ATLANTA -- Gary Williams walked into the Maryland basketball media room three days ago and spotted Obinna Ekezie conducting his first interview since going down with a torn right Achilles' tendon.
"What are you talking to him for?" said the Maryland coach wryly.
It was a thinly veiled attempt by Williams to lighten the atmosphere that surrounds the fifth-ranked Terps (22-4, 10-3) these days as they continue a stretch drive to the Atlantic Coast Conference and NCAA tournaments.
That drive continues today against Georgia Tech (14-12, 5-8) in a 1: 30 p.m. ACC game.
In just 14 days, Williams and his players will know where they will be seeded and who they will be playing in the first round of one of the most anticipated NCAA tournaments in 16 appearances by the Terps.
Maryland fans and many collegiate basketball experts virtually anointed this a Final Four team the day Steve Francis arrived. They said the high-flying Francis would take the Terps where they had never been -- the Final Four.
Francis and his teammates were given the heavy burden of wiping out in one season all the frustration of many past failures by Maryland teams to make the Final Four.
So many high hopes were often shattered during Lefty Driesell's 17-year reign in which the team reached the Elite Eight twice and the Sweet 16 two times.
And there have been the crushed dreams of the 1990s for Williams and Maryland after three trips to the Sweet 16 ended with losses.
Talk about pressure.
Sometimes Williams just wishes it would all go away.
Not a chance.
Today, the Terps face a Georgia Tech team that is fighting desperately just to qualify for the NCAA tournament.
"If they beat us, it would revitalize their season," said Williams of a Tech team that has lost five of its last six games. "They might get an NCAA berth.
"Georgia Tech plays well at Alexander [Memorial Coliseum, also known as the Thrillerdome]. They played Duke as well there as anybody has played them except Cincinnati."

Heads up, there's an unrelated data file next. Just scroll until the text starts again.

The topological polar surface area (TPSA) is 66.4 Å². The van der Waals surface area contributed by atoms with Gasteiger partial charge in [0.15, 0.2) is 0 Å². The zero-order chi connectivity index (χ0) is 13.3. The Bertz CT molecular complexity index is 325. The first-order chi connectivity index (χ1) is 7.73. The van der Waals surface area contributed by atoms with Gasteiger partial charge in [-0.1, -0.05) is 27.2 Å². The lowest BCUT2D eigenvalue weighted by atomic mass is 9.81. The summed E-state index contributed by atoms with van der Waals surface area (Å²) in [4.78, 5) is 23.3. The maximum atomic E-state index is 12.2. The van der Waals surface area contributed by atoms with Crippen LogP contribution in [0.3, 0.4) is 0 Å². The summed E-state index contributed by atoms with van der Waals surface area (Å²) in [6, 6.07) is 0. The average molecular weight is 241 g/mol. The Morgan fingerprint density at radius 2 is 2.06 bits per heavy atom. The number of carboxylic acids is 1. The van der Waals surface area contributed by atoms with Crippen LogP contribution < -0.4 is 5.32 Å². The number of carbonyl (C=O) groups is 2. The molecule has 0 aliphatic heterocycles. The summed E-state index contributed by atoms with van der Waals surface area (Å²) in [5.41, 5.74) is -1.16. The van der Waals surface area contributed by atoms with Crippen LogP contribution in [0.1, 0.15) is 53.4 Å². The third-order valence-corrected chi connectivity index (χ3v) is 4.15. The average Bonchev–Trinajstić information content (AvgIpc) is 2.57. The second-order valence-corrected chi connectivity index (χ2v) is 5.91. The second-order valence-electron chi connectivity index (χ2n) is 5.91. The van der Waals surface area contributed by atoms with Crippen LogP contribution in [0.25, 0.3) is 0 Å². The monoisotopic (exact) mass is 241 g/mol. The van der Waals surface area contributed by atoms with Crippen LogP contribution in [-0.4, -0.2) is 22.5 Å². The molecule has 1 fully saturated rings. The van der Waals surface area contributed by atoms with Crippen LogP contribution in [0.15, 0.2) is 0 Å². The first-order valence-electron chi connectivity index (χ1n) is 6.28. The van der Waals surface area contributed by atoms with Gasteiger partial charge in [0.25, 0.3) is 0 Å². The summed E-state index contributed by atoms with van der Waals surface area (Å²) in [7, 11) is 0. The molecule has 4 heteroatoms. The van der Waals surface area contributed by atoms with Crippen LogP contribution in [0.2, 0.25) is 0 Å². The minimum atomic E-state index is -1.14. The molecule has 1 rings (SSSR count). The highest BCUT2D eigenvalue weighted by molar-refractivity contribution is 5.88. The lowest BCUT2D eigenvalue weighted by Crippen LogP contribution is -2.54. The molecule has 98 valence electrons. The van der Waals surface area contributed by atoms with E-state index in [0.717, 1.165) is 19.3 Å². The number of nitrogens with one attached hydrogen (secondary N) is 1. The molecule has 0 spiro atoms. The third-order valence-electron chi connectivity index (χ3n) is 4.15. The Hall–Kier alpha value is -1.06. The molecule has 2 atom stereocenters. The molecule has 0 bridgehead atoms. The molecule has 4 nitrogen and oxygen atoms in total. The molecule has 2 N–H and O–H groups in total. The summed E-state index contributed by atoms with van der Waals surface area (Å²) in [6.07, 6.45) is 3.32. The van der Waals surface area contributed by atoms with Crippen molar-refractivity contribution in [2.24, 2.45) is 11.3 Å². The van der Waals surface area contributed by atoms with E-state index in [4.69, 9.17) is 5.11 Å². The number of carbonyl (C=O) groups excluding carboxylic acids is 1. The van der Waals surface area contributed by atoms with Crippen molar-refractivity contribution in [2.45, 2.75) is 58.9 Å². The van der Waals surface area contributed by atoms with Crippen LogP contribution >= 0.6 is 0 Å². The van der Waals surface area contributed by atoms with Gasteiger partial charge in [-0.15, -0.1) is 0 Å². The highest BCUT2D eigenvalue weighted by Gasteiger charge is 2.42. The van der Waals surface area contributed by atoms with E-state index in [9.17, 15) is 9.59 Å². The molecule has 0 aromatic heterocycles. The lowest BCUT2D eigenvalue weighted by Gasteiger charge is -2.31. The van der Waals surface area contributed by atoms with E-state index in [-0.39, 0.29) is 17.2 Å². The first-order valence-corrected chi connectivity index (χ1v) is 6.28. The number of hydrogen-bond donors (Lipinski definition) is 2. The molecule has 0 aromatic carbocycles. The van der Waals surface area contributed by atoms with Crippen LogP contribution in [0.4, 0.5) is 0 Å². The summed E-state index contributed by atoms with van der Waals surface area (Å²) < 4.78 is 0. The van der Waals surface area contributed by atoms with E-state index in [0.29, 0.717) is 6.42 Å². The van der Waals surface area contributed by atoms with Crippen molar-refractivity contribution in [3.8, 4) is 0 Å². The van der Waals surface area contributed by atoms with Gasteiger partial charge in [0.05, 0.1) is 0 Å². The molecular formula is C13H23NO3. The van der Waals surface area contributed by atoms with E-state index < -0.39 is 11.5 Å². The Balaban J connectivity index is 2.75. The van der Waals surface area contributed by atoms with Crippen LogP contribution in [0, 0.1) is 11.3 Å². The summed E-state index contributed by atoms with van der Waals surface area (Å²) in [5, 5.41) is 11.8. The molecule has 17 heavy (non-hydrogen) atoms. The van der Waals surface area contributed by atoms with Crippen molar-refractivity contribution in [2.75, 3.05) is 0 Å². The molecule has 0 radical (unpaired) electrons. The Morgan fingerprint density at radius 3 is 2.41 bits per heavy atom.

Top-ranked Duke had to scramble for an 87-79 win over the Yellow Jackets in the dome where coach Bobby Cremins has rolled up an 185-44 record.
Georgia Tech followed the close call against Duke on Feb. 6 with a double-overtime 111-108 win over Florida State nine days ago.
In that victory, the Yellow Jackets' front line of 7-foot Jason Collier and 6-11 Alvin Jones combined for 58 points, 27 rebounds and five blocked shots. Collier scored a career-high 30 points, including four of five from three-point range, and had 10 rebounds.
Jones also racked up a career-high 28 points along with 17 rebounds and four blocks.
Collier, a junior transfer from Indiana, has soared to the top of the ACC scoring race with a 17.8 average entering today's game.
Jones, a shot-blocking sophomore, has risen to third in the nation in shots blocked per game with an average of 3.9. His career average of 4.10 is on pace to break the all-time ACC record of 4.09 by former Clemson standout Tree Rollins.
Jones also averages 12.3 points and a team-leading 9.9 rebounds.
But just when Cremins had visions of the twin towers carrying his team back to the upper echelon of the ACC, the inconsistent play of freshman point guard Tony Akins has surfaced again to drag Tech down with back-to-back losses to Louisville (78-58) and Wake Forest (67-58) entering today's game.
"Louisville was the worst we've played in the last several games," said Cremins. "We didn't have a chance. We were lackadaisical. It's been said many times you have to have a great point guard to be successful in the college game and it's so true."
Cremins seems to have run out of luck at the point guard ever since Stephon Marbury bolted for the NBA after one season in 1996.
Kevin Morris, a 5-11 phenom from New York, followed Marbury to Georgia Tech and was supposed to take his place but couldn't do it.
Morris lasted one season and transferred to Georgia State, and Cremins is still searching for a point guard to follow in the tradition of Mark Price, Kenny Anderson, Travis Best and Marbury.
"We lacked some foresight going out and replacing Marbury," said Cremins. "I was thinking Final Four after we went to the Sweet 16 with Stephon. But I didn't blame Stephon for going. I was blaming myself. It hit me in the butt."
Akins was no match for the Maryland pressure defense at Cole Field House Jan. 19 when the Terps ended the game on a 21-5 run to win, 77-62. Akins had six turnovers and hit two of 11 shots from the field.
Tech had to use both Collier and Jones a lot against the Terps' full-court press and it took a toll on their inside play.
Maryland freshman Lonny Baxter used his tenacity and surprising quickness to outplay North Carolina's Brendan Haywood and Kris Lang inside last Saturday. Baxter will be out to do the same today against Collier and Jones.
"Jones and Collier are pretty quick, but we believe we can do some things against them," said the 6-8 Baxter.
Opponent: Georgia Tech
Site: Alexander Memorial Coliseum, Atlanta
Time: 1: 30 p.m.
TV/Radio: Ch. 54/WBAL (1090 AM)
Line: Maryland by 9